Rebel forces in Chad say they have captured the eastern town of Biltine, hours after another group said it had taken control of nearby Abeche.
Chad's army has been unable to stop attacks in the east
The government has denied that either town is under rebel control, although the army said it had withdrawn troops from Abeche for tactical reasons.
Several rebel groups in eastern Chad want to depose President Idriss Deby.
Observers say this appears to be the first time two rebel groups have launched co-ordinated attacks.
The BBC's Stephanie Hancock in the Chadian capital, N'Djamena, says this could prove a turning point in Chad's rebellion.
A spokesman for UN Secretary General Kofi Annan said he was concerned by the reports of violence in Chad.
"The secretary general reiterates his condemnation of any attempt to seize power by force. He urges the Chadian protagonists to engage in dialogue," the spokesman said.
The first attack came at around dawn in Abeche, about 700km (440 miles) east of N'Djamena.
Aid workers and residents reported heavy gunfire as rebels approached the city, and small arms fire was heard in Abeche itself.
The rebel group involved, the Union of Forces for Democracy and Development (UFDD), later issued a statement saying its men had taken over Abeche with little resistance from the Chadian army.
However, the government continues to claim that the rebels are not in control of what is a key town in the east.
Speaking on national radio, the Chadian army's second-in-command said troops had withdrawn to the outskirts of the town for tactical reasons and to avoid civilian losses.
He urged people to stay calm and accused neighbouring Sudan of backing rebel forces in Chad.
The UFDD's leader, Mahamat Nouri, told the BBC he would continue to fight until his men had captured Chad's capital, N'Djamena.
Hours later, a second rebel alliance claimed that it had taken control of the town of Biltine, some 80km (50 miles) to the north of Abeche.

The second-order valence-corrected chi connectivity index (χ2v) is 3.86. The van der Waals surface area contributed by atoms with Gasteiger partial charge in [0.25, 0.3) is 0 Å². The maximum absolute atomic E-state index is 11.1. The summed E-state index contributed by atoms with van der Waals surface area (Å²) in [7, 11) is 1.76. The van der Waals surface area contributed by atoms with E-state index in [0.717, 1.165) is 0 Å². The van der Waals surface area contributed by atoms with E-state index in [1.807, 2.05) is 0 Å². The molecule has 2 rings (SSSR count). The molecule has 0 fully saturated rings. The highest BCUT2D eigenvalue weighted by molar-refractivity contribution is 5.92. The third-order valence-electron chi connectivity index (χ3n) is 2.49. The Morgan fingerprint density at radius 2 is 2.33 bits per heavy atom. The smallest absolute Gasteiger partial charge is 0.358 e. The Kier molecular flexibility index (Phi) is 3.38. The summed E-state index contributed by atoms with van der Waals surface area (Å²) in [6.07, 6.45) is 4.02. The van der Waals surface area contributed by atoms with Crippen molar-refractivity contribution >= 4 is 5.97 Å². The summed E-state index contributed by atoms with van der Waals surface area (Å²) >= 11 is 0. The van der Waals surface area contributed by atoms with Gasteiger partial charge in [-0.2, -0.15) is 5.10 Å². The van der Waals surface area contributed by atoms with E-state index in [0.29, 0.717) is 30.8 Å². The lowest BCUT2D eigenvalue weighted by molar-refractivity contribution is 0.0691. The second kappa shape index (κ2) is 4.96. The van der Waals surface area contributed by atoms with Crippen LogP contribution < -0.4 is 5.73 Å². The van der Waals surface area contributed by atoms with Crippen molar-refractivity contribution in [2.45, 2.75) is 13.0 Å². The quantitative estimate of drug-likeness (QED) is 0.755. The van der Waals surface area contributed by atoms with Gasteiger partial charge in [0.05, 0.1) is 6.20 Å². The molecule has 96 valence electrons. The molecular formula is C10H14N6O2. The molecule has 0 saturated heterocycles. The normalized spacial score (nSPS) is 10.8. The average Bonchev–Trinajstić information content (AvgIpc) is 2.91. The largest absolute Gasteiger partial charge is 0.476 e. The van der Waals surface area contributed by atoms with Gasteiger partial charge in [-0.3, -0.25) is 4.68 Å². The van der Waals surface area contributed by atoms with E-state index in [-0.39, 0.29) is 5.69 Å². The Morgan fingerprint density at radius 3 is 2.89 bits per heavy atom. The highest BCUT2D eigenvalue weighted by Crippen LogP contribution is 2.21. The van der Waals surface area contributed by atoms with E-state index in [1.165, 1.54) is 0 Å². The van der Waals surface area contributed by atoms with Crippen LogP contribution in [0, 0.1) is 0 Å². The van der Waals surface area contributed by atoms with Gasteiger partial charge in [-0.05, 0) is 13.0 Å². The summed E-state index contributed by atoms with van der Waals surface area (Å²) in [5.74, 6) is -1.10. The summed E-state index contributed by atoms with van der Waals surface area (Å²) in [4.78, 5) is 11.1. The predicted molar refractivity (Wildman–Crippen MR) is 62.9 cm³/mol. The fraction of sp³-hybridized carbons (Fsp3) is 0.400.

Chad's defence minister told the BBC a column of rebel vehicles had been detected in the Biltine area but denied rebel claims the town had been taken.
Rebel groups want to oust President Idriss Deby's government
On Friday there were reports of as many as 200 rebel vehicles circulating in eastern Chad and the Chadian army was on full alert.
The last major rebel attack was in April, when rebels drove from eastern Chad to N'Djamena before being overpowered.
Much of Chad is under a state of emergency, after ethnic clashes which are reported to have killed hundreds of people in recent weeks.
The French embassy in Chad issued warnings to its citizens, following reports that rebels in the east were planning a new offensive and moving west.
Conflict in Sudan's Darfur region has spilled across the border into Chad, which accuses the country of exporting its violence. Khartoum denies this.
The UN estimates that more than 200,000 refugees from Sudan are in Chad and that more than 50,000 Chadians have been displaced by fighting between Arab and non-Arab groups.
Sudan denies claims that it backs Chad's rebels, while Chad denies supporting the black African rebels in Darfur.